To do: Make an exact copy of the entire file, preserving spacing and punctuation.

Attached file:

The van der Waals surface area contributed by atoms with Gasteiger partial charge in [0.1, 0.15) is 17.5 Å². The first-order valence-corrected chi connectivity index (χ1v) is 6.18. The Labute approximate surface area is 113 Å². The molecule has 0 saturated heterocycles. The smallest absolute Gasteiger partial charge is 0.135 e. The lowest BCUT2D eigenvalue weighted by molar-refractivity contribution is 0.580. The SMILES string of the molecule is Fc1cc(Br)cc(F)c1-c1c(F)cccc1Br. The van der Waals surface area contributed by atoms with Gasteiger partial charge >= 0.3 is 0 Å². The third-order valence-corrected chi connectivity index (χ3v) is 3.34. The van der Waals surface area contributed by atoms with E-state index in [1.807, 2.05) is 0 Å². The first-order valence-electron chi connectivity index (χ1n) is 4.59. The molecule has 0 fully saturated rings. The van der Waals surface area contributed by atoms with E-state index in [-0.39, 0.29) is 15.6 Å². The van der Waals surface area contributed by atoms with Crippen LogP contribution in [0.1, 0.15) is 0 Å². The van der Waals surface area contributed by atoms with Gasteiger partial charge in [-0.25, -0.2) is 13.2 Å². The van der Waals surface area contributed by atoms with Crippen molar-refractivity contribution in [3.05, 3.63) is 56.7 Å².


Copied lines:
The van der Waals surface area contributed by atoms with Gasteiger partial charge in [0.1, 0.15) is 17.5 Å². The first-order valence-corrected chi connectivity index (χ1v) is 6.18. The Labute approximate surface area is 113 Å². The molecule has 0 saturated heterocycles. The smallest absolute Gasteiger partial charge is 0.135 e. The lowest BCUT2D eigenvalue weighted by molar-refractivity contribution is 0.580. The SMILES string of the molecule is Fc1cc(Br)cc(F)c1-c1c(F)cccc1Br. The van der Waals surface area contributed by atoms with Gasteiger partial charge >= 0.3 is 0 Å². The third-order valence-corrected chi connectivity index (χ3v) is 3.34. The van der Waals surface area contributed by atoms with E-state index in [1.807, 2.05) is 0 Å². The first-order valence-electron chi connectivity index (χ1n) is 4.59. The molecule has 0 fully saturated rings. The van der Waals surface area contributed by atoms with E-state index in [-0.39, 0.29) is 15.6 Å². The van der Waals surface area contributed by atoms with Crippen LogP contribution in [0.1, 0.15) is 0 Å². The van der Waals surface area contributed by atoms with Gasteiger partial charge in [-0.25, -0.2) is 13.2 Å². The van der Waals surface area contributed by atoms with Crippen molar-refractivity contribution in [3.05, 3.63) is 56.7 Å².